There are some that might equate her numbness to James and the "flimsy" Joey Potter excuse of finding oneself to maybe that it's not just that James isn't the one. What if Kara actually finds herself on somewhere different on the gender preference spectrum? It's not exactly an unprecedented move and the narrative flags are not not present.
The difference though between Supergirl and other properties is that Kara is, like, the poster child for CW Chaste Hero Syndrome (a pathology that should probably be left to Berlanti's well-trained therapist) which means the show would rather see the Danvers sisters hole up together Grey Gardens-style than to allow Supergirl have her personality defined by a non-heteronormative sexuality. Maybe she's a gray ace, but I don't see the Berlanti-verse allowing Miss Danvers to wander into work one day humming Katy Perry's "I Kissed a Girl (and I Liked It)" any time soon.
But this also brings up an interesting theory. Kara's very much an alien. What are Kryptonian preferences like? It's one thing for Clark (Tyler Hoechlin) to fall in love with a human because he was raised human and the only Kryptonian he knows is his cousin. Earthlings are all he's ever known. But Kara was on the crest of womanhood by the time she flew into the Phantom Zone. How has that affected her approach to dating and sexual preference? What if she's not asexual or chaste? What if humans aren't her thing?
I mean, they are her thing since she's really into making sure they don't all die. But what if Kara is only into humanoids from her own destroyed planet? And what if her only shot at a soul mate happens to be the handsome devil that just fell to Earth in a Kryptonian escape pod? James: what a poor, not-powered-by-Earth's-yellow-sun sucker.
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No One Needs to Move on Kara
It's worth noting that Kara's passing interest in smooching is also a little refreshing. It's not like Kara had a lot of time between her many, many punching contests; a large, extra-terrestrial criminal syndicate out to destroy her; and Danvers sisterly moments (which better carry over). Complicate her life with a job in journalism and does this very busy woman have time to have it all? I'm starting to talk myself out of this position.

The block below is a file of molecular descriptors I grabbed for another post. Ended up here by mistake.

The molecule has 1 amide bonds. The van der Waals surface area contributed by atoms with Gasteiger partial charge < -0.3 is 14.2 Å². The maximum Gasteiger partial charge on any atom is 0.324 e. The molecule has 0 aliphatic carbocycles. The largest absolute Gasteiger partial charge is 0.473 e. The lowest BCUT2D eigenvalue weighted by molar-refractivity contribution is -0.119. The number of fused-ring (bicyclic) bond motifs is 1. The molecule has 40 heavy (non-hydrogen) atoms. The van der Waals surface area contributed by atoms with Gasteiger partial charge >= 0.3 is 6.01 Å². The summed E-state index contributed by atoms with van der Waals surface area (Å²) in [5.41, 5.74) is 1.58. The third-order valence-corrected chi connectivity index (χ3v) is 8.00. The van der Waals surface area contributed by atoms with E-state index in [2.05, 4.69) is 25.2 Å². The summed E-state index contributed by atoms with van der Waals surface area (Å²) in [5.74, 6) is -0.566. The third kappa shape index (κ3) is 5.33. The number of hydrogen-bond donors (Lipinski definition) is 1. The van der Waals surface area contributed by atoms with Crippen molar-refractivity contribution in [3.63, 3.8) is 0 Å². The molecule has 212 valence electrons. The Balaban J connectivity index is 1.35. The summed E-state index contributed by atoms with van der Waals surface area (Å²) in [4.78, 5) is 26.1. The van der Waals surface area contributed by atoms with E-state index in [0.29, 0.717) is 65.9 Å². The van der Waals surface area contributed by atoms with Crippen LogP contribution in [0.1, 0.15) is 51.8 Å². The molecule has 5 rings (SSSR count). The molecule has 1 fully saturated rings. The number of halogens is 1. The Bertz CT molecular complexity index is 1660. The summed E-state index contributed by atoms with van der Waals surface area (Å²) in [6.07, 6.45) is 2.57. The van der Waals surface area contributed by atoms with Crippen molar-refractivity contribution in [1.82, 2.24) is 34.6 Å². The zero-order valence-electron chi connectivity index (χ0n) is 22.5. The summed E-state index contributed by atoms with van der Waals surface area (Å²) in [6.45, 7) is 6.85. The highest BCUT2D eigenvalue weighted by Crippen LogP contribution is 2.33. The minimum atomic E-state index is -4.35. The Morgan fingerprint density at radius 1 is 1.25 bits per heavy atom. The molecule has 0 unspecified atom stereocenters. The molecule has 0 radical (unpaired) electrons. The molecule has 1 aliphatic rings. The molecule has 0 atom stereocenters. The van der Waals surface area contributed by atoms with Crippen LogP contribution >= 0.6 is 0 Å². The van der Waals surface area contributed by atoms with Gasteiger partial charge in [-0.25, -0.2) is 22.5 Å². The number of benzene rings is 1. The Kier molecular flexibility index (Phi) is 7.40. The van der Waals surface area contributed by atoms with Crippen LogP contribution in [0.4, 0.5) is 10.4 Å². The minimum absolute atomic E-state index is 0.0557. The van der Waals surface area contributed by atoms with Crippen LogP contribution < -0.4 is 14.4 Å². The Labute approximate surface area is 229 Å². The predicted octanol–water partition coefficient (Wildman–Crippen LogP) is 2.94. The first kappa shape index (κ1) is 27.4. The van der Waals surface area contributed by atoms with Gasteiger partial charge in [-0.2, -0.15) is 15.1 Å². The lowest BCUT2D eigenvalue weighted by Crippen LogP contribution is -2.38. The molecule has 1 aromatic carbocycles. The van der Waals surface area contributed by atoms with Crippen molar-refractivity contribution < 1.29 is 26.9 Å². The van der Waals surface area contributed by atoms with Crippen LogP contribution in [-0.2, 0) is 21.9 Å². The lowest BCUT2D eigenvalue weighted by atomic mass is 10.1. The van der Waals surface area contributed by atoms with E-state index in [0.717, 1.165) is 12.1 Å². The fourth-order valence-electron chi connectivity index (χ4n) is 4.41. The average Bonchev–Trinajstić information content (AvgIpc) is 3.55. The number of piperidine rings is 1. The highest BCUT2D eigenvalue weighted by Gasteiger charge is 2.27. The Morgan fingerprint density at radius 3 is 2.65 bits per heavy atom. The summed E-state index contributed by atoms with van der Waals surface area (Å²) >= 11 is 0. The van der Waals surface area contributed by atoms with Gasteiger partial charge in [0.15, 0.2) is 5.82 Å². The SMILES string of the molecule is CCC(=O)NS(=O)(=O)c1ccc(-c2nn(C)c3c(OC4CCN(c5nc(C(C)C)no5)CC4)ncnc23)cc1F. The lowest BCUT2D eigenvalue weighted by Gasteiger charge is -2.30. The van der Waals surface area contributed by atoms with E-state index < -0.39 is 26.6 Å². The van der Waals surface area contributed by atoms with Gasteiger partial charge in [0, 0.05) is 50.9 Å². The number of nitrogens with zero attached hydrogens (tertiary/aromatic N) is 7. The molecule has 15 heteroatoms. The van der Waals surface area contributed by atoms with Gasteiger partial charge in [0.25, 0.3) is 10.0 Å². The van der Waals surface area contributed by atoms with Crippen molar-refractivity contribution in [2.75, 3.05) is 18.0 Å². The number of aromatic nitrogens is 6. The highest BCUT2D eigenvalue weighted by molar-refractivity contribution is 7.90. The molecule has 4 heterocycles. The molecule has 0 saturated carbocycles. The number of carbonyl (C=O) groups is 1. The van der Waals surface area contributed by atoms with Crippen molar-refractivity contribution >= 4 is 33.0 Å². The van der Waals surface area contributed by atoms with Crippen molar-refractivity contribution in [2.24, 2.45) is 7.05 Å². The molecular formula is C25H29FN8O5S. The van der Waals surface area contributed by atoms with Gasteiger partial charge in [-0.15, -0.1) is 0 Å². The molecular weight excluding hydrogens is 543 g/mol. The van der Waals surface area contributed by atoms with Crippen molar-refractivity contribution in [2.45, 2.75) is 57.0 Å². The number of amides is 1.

The point is/was that it's nice that Supergirl doesn't lament about no boys in her life and doesn't fall into the traps of her running into battles on tilt because a boy that she could throw into the stratosphere forgot her birthday. Kara zor-El is a better, more nuanced character which is a strong feat for someone with a Superman Problem (a white hat with no flaws and few vulnerabilities). She honestly does have a lot on her plate and the might not be room to take a lover. I'm OK with there being no romantic storyline and I say this as an intense Jane the Virgin enthusiast.
What I do know is that we dodged a bullet by the show not continuing the James and Kara arc. Maybe they're setting up something up for later and this isn't the last we'll hear from them. That's fine. Give it some room to breathe. Make something beautiful. I'm just happy we get to move on to discuss other things. Like the DEO's above ground digs that still has a lot of glass around. Is no one afraid of death-from-above shards in a building that's basically a sitting duck for giant space monsters? Come on now.
(Full disclosure: TVGuide.com is owned by CBS, the parent company of The CW.)